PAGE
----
Laura D. Fowler, Mesoscale and Microscale Meteorology Laboratory, National Center for Atmospheric Research, Boulder, Colorado, USA
Mary C. Barth, Atmospheric Chemistry Observations and Modeling Laboratory National Center for Atmospheric Research, Boulder, Colorado, USA.
Scale-aware parameterizations of deep convection allow parameterized subgrid-scale deep convection to be gradually replaced by dynamically resolved convection as horizontal grid-spacing decreases. Using uniform and variable-resolution meshes, we compare 30-day simulations run with the convective parameterization developed by Grell and Freitas (2014) and the multi- scale version of the Kain-Fritsch convection parameterization (Alapati et al. 2014). Results focus on the impact of the scale dependence of the cloud base mass flux on the global distribution of convective and grid-scale precipitation.
There is a charge to attend the MPAS Tutorial and MPAS/WRF Workshop. This charge contributes to the cost of teaching, facilities, refreshments and all activities. You will be asked to pay for your place on the course via the University of Leeds online store once you have been offered a place.
Full Academic Rate (tutorial & workshop) £1,213
Educational Discounted Rate (tutorial & workshop) £601
May be available to PhD students or post-doctoral researchers not eligible for the subsidised rate.
NCAS Subsidised Rate (tutorial & workshop) £353
UK & EU students attending UK universities or students supervised by NCAS staff
Once you have been offered a place on this course, you will be asked to pay the course fees via the University of Leeds online store.
The course fee includes all tuition, activities and materials. Refreshments including lunch and a conference dinner will be provided.
Travel and accommodation
Accommodation is not provided as part of the course fee and attendees should arrange their own accommodation.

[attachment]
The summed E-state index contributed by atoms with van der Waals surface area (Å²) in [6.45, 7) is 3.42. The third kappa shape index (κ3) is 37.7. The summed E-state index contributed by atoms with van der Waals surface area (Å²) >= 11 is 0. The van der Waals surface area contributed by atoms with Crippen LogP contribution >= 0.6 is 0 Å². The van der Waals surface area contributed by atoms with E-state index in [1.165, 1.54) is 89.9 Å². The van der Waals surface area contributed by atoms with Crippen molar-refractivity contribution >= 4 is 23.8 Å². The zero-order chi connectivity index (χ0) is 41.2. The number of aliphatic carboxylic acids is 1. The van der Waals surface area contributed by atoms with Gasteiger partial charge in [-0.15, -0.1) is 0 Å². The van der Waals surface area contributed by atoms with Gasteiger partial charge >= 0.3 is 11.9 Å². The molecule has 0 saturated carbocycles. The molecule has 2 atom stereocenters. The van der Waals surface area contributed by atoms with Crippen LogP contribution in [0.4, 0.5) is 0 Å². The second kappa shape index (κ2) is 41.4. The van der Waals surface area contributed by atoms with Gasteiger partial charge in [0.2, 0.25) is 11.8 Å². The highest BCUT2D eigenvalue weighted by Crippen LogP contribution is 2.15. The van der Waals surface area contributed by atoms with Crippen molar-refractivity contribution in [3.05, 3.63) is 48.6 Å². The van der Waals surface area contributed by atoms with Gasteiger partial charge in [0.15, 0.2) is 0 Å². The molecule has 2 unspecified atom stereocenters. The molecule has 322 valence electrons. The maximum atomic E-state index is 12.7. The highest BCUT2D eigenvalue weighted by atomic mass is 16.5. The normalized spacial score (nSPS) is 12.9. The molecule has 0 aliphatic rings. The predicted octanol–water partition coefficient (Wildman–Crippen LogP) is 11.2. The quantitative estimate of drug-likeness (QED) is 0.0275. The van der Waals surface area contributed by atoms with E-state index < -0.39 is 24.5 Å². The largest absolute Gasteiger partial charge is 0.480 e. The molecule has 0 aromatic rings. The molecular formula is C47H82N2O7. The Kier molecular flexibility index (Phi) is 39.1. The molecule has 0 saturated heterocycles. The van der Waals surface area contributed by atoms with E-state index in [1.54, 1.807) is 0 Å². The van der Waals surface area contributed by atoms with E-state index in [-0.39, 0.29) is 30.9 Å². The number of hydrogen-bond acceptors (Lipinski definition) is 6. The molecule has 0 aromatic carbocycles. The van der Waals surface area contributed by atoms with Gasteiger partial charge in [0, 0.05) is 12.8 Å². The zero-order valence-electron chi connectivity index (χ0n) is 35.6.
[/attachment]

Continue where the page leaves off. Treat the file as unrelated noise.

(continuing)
Attendees are responsible for arranging and paying for their own transport to and from the course.
Terms and conditions
Attendees are required to pay in full by credit/debit card or provide a valid purchase order from their home organisation by the confirmation deadline. All payments and refunds are processed by the University of Leeds.
Cancellations of places on courses are subject to a £50 administration fee where the cancellation is made more than six weeks before the date of the training course.
The remaining balance of the course fee will be refunded.
No refund is payable for a cancellation made within six weeks immediately prior to the training course – in this event the full course fee will remain payable.
In the event that a place can be filled by another student then the full fee (less the £50 administration fee) will be refunded once the replacement student has paid in full.
All cancellations must be sent in writing to email@example.com.
Amendments and cancellations by NCAS
It may be necessary for NCAS to change the content and timing of a course, the staff, the date or the venue. In the unlikely event of the course being cancelled by NCAS, a full refund will be made. For all bookings, the liability of NCAS/University of Leeds shall be limited to the amount of the fee actually paid to NCAS/University of Leeds by the delegate.